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The Wide Blue Road

The Wide Blue Road, 1957

Squarcio (Yves Montand) is a fisherman in a town full of similarly employed and similarly impoverished men. Squarcio is working to support his wife Rosetta (Alida Valli), his daughter Diana (Federica Ranchi), and his two sons, Tonino (Giancarlo Soblone) and Bore (Ronaldo Bonacchi) who often accompany their father on his fishing boat. But while the other men use nets for their catches, Squarcio uses the illegal and dangerous strategy of bomb-fishing. This practice soon creates tension with the other local fisherman, as Squarcio hauls in a plentiful and illegal catch.

Probably the best realized element of this movie is the way that it pulls you into Squarcio's point of view and the flawed mathematics at the heart of the decisions that he makes throughout the film.

From the beginning we understand how precarious the financial situation is for the whole village. Even with his illegal bounty, Squarcio just has an edge on his fellow fishermen. In using the explosives, Squarcio is taking a huge risk: the risk of being arrested and the risk of injury. Twice in the film we see the results of accidental mishandling of explosives, and Squarcio reassures Rosetta that he will not make such mistakes.

Often in a movie where someone gets sucked into illegal behavior, there is a real, marked difference between life without the illicit activity and life with it. But here we see just how marginal that difference is, and how, in fact, it can actually be a net negative even though Squarcio is blind to that fact. For example, at one point Squarcio is faced with the choice of whether or not to sink his own boat to escape arrest. The real poison here is Squarcio's hope and optimism that his illegal fishing will make a big difference.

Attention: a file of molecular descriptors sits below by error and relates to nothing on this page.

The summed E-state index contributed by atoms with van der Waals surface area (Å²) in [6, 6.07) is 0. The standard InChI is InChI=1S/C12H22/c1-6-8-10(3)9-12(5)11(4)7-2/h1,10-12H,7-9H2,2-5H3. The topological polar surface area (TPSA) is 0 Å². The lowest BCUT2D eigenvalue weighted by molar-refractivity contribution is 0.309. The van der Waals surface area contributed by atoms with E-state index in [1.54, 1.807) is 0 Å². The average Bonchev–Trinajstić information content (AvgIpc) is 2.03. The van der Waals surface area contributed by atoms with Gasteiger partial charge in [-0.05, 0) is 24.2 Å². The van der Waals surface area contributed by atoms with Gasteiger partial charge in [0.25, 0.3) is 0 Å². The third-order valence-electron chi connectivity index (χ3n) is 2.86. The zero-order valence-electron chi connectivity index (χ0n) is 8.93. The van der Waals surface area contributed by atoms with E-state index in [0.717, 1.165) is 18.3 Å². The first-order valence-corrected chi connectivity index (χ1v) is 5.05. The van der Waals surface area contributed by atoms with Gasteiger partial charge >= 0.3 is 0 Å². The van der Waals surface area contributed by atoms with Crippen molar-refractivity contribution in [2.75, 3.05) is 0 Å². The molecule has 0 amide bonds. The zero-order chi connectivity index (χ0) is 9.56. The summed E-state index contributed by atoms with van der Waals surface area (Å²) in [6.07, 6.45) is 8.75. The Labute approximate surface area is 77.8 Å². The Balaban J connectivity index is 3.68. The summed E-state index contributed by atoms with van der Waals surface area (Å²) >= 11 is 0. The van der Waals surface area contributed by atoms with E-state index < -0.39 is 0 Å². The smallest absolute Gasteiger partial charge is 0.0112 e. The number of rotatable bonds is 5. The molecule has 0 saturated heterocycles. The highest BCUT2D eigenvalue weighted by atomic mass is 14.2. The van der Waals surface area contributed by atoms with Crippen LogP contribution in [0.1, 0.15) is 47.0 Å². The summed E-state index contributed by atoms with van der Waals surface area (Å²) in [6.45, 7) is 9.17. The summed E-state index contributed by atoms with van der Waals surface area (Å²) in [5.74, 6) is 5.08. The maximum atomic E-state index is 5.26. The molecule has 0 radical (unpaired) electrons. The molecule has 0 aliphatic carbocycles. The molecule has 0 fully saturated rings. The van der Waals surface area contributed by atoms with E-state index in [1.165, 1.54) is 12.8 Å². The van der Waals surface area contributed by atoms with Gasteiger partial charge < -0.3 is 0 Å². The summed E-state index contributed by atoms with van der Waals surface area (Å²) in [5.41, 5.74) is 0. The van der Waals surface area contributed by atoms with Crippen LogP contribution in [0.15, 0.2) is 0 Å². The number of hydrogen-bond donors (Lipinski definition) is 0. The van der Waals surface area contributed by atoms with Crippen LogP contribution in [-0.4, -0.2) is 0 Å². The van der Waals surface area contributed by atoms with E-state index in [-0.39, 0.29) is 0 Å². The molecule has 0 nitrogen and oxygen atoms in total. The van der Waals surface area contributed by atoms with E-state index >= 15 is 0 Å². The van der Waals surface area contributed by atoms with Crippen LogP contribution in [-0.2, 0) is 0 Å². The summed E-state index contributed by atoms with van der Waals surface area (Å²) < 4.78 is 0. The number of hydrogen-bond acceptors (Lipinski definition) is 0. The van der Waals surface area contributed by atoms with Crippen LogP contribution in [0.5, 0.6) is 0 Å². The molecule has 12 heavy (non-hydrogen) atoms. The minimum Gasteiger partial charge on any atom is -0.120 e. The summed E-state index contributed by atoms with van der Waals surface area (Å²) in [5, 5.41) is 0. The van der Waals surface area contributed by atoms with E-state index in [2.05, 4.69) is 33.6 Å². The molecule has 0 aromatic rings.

And compounding the tragedy here is the fact that the more he persists in his activities, the more alienated he becomes from the community around him. Through the film we see the respect of his village turn to resentment and anger.

So I found the central character arc pretty interesting, even though Squarcio himself wasn't that engaging of a figure. I never quite got deeply invested in his character or the characters of his family. There's a subplot about Diana fooling around with a man who has promised to marry her, as well as his sons trying to cope with the messaging from those around them that their father is doing wrong.

The scenery of the film is really beautiful, and there are some lovely underwater shots in a sequence where Squarcio dives deep into the water to retrieve something from a sunken boat. The beauty of the film inclines me to bump my rating up about half a point.